• Premal Ranchod

Ten questions to help you retire into a better world

2020 – the year that forced history to sit up and reckon with itself. For those entering the world of work, the word “pension” or “retirement” may sound far off. Given that you have until 2060 (at the very least) to reflect upon its importance, is it really a debate for “today”?

If we are living twice as long, it is fair to assume that healthcare costs increase. If population growth increases faster than death rates, it is safe to assume that a greater societal and environmental burden exists. For thousands of years, economic progress was largely linear and linked to population growth. Without machines or technological innovations, one person could only produce so much with their time and resources.

With technological progress came growth in gross domestic product, inflation, interest rates and rampant inequality. These separate the developed nations from the developing. A world with low to negative interest rates, falling inflation, increased inequality, energy poverty, competing interests, the rise of the east and pockets of fascism within democracies. A changing world order needs new tooling. Global warming through carbon emissions illustrates a social and environmental emergency.

What good is it if your fund achieves its return target of inflation plus a few per cent when the world that you retire into is a far cry from your utopia?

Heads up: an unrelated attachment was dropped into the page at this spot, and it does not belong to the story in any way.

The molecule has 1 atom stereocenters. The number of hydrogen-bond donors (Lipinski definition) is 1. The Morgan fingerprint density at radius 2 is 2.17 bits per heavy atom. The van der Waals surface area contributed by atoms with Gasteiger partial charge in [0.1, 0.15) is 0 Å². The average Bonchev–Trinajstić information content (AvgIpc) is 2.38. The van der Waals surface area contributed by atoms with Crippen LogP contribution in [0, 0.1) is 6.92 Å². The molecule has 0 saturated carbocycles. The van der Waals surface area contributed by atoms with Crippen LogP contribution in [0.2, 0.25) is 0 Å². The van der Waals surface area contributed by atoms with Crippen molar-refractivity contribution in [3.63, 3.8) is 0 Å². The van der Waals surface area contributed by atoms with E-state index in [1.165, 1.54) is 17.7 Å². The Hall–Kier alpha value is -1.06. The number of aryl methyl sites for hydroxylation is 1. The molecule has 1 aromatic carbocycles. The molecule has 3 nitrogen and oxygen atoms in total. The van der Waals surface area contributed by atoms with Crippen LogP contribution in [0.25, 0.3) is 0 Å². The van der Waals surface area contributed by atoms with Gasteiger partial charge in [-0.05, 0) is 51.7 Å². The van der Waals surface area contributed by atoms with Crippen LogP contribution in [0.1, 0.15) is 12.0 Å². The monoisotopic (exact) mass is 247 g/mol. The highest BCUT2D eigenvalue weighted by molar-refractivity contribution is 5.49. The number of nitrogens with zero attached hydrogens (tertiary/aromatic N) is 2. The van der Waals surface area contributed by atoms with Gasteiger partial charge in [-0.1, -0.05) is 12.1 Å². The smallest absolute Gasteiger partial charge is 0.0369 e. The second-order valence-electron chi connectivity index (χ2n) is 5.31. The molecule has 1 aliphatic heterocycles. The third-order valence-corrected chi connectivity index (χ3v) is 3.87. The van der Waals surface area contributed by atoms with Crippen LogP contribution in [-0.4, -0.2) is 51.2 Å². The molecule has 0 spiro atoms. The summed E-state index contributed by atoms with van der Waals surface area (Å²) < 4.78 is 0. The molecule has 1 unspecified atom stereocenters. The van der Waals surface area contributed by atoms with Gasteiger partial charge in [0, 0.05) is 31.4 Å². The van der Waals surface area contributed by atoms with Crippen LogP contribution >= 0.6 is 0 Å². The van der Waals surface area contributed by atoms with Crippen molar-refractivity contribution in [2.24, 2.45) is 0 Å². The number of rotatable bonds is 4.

The concept of responsible investment (RI), and impact of investment, takes a late, but much-needed centre stage to protect pension fund destruction. Pension fund regulation in most countries has evolved over the past decade to include environmental, social, governance (ESG) factors and RI terminology within their ambit. Legislation helps to shine the spotlight on issues and provides a much-needed seat at the table for all investment and pension fund related sustainability. The danger, however, is that “tick box” ESG factors become merely rules in a framework. Economic outcomes must accompany long-term financial returns or targets.

Millennials tend to be much more proactive than previous generations when it comes to their investments and also express a desire to invest in companies that echo with their values.

Here are questions to ask if you want to be a successful ESG investor:

  1. Does your fund have an ESG or RI policy?

  2. Does the fund or its underlying asset managers consider the importance of sustainability?

  3. Is the fund manager capable of understanding and assessing the impact of ESG risks?

  4. Can the fund manager highlight topical matters that impact outcomes?

  5. Does the fund manager vote on proxies of listed companies?

  6. Does the fund manager report on the above?

  7. What progress are companies making toward the United Nations Sustainable Development Goals?

  8. Where does my capital get allocated?

  9. Are there avenues for investment that cater to both financial returns and ESG outcomes as they ought to be mutually inclusive?

  10. Do I as the investor have any personal values that I wish were catered for by my financial adviser?

The role of ESG has gained more prominence and expansion because of the pandemic, ESG investors outperformed their counterparts in the first quarter of 2020 and as a result, investors are prioritising investing with a conscience.